Wise Investing


August 19, 2016 | BY Chit Lijauco

Where to place one’s money is a decision that investors, especially the new ones, are finding difficult in the face of economic and political uncertainties. To the rescue are bankers Wick Veloso and Johnny Escaler.


Chances are, someone’s first exercise in building an investment portfolio must have been in a Monopoly game. Deciding which property the roll of the dice will most likely cause other players to stop at—a provincial resort or a building in the city, a means of transportation or a basic utility—and thus earn for the owner money is part luck, part strategy with the former enjoying a heftier percentage. In real life investment, however, luck does not have as much to do with the decision-making process; common sense and sound judgement could be better trusted to win the game. 

“To invest successfully over a lifetime does not require stratospheric IQ, unusual business insights, or inside information. What’s needed is a sound intellectual framework for making decisions and the ability to keep emotions from corroding that framework,” said Warren E. Buffett, the American business magnate, in the preface to the Fourth Edition of The Intelligent Investor by Benjamin Graham.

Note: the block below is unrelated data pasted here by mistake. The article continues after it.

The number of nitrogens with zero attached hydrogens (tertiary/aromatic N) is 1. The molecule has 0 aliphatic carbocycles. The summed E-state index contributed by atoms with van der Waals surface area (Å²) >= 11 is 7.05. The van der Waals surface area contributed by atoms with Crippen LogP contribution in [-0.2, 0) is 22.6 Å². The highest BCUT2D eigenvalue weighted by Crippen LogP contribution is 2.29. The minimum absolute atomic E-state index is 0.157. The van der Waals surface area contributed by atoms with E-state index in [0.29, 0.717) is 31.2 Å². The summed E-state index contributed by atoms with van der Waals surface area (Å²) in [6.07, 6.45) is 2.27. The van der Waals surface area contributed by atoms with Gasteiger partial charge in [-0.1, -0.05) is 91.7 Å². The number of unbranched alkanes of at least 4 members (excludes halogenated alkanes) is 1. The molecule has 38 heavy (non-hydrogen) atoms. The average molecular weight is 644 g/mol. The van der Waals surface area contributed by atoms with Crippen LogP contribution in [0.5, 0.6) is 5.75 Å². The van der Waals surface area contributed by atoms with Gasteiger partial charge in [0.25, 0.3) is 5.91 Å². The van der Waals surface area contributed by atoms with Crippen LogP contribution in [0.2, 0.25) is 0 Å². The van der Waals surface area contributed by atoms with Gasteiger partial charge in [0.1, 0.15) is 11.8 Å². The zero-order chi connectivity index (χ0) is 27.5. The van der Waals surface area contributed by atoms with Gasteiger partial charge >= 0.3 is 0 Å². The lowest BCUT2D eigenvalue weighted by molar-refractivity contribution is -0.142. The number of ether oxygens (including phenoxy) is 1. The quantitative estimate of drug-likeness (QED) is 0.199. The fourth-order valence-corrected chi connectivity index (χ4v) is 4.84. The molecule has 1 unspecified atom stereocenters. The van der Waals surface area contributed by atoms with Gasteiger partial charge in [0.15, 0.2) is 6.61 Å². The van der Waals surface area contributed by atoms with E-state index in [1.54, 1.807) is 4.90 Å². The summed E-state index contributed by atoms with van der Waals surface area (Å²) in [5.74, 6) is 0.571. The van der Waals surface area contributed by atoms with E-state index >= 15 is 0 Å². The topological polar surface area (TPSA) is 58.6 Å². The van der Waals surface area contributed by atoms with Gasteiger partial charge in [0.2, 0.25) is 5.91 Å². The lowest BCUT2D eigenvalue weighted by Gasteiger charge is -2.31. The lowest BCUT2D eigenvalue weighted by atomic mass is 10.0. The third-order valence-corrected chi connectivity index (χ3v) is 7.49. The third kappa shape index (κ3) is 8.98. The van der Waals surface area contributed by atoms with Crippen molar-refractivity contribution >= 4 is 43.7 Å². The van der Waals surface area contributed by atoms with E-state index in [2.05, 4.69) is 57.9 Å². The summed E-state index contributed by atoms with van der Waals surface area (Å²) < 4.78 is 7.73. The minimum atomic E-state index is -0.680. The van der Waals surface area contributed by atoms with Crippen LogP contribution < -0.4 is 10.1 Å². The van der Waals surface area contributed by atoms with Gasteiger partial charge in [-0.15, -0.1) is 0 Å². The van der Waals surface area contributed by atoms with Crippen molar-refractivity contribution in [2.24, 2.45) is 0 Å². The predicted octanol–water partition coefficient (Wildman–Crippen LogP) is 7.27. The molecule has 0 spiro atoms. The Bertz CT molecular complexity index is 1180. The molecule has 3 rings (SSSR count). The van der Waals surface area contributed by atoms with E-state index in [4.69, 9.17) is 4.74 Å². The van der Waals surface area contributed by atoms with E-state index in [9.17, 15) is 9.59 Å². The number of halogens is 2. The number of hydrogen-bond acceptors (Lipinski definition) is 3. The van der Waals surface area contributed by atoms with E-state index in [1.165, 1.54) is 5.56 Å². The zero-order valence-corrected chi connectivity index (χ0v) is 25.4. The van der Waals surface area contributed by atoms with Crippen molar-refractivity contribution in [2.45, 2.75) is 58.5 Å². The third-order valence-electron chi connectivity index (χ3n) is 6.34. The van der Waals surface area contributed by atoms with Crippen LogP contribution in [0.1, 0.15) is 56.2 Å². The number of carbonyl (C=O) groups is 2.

With the volatility of a market pummelled by global threats and uncertainties, today’s investors are finding it more and more difficult to make their choices. The bright day today could turn into stormy weather tomorrow.

This prompted the Philippine Tatler to ask two esteemed international bankers—Johnny Escaler of Credit Suisse and Wick Veloso of HSBC—to shed some light on today’s complicated investment journey.

PHILIPPINE TATLER: Given the volatile situation locally, regionally, and globally, how should a wise investor play his cards?


WICK VELOSO: The key to smart investing is to know yourself as an investor—your objectives, risk appetite, and time horizon.

Your investment goals and needs are significantly determined by your life stage and aspirations. As these change, so should you review your investment portfolios. 

How much risk you are willing to take and how long you are willing to stay invested are major factors in identifying the kind of investments that could be suitable for you. 

For these investment tiers, investment classes range from a diversified investment portfolio consisting of equities, bonds, funds, foreign exchange, and structured products to physical assets such as real estate or equity in a business venture or enterprise. The choice of investment classes broadens as the investable amount gets higher.